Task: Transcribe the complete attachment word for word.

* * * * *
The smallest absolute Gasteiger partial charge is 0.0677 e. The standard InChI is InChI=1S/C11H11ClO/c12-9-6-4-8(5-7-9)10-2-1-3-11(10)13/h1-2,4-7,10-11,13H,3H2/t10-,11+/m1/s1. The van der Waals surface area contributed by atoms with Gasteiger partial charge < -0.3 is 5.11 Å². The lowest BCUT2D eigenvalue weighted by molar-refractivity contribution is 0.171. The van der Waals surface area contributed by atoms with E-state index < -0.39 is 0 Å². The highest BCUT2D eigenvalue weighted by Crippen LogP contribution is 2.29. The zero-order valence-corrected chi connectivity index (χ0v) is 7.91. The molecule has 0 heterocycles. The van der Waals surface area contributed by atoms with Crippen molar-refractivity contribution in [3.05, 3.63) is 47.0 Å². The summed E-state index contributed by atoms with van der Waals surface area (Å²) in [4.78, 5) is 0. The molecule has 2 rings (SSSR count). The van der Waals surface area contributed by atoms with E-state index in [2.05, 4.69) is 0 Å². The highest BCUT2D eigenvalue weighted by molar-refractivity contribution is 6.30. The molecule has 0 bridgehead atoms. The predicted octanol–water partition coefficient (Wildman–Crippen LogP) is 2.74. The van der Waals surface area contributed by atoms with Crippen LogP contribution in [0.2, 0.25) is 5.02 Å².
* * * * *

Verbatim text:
The smallest absolute Gasteiger partial charge is 0.0677 e. The standard InChI is InChI=1S/C11H11ClO/c12-9-6-4-8(5-7-9)10-2-1-3-11(10)13/h1-2,4-7,10-11,13H,3H2/t10-,11+/m1/s1. The van der Waals surface area contributed by atoms with Gasteiger partial charge < -0.3 is 5.11 Å². The lowest BCUT2D eigenvalue weighted by molar-refractivity contribution is 0.171. The van der Waals surface area contributed by atoms with E-state index < -0.39 is 0 Å². The highest BCUT2D eigenvalue weighted by Crippen LogP contribution is 2.29. The zero-order valence-corrected chi connectivity index (χ0v) is 7.91. The molecule has 0 heterocycles. The van der Waals surface area contributed by atoms with Crippen molar-refractivity contribution in [3.05, 3.63) is 47.0 Å². The summed E-state index contributed by atoms with van der Waals surface area (Å²) in [4.78, 5) is 0. The molecule has 2 rings (SSSR count). The van der Waals surface area contributed by atoms with E-state index in [2.05, 4.69) is 0 Å². The highest BCUT2D eigenvalue weighted by molar-refractivity contribution is 6.30. The molecule has 0 bridgehead atoms. The predicted octanol–water partition coefficient (Wildman–Crippen LogP) is 2.74. The van der Waals surface area contributed by atoms with Crippen LogP contribution in [0.2, 0.25) is 5.02 Å².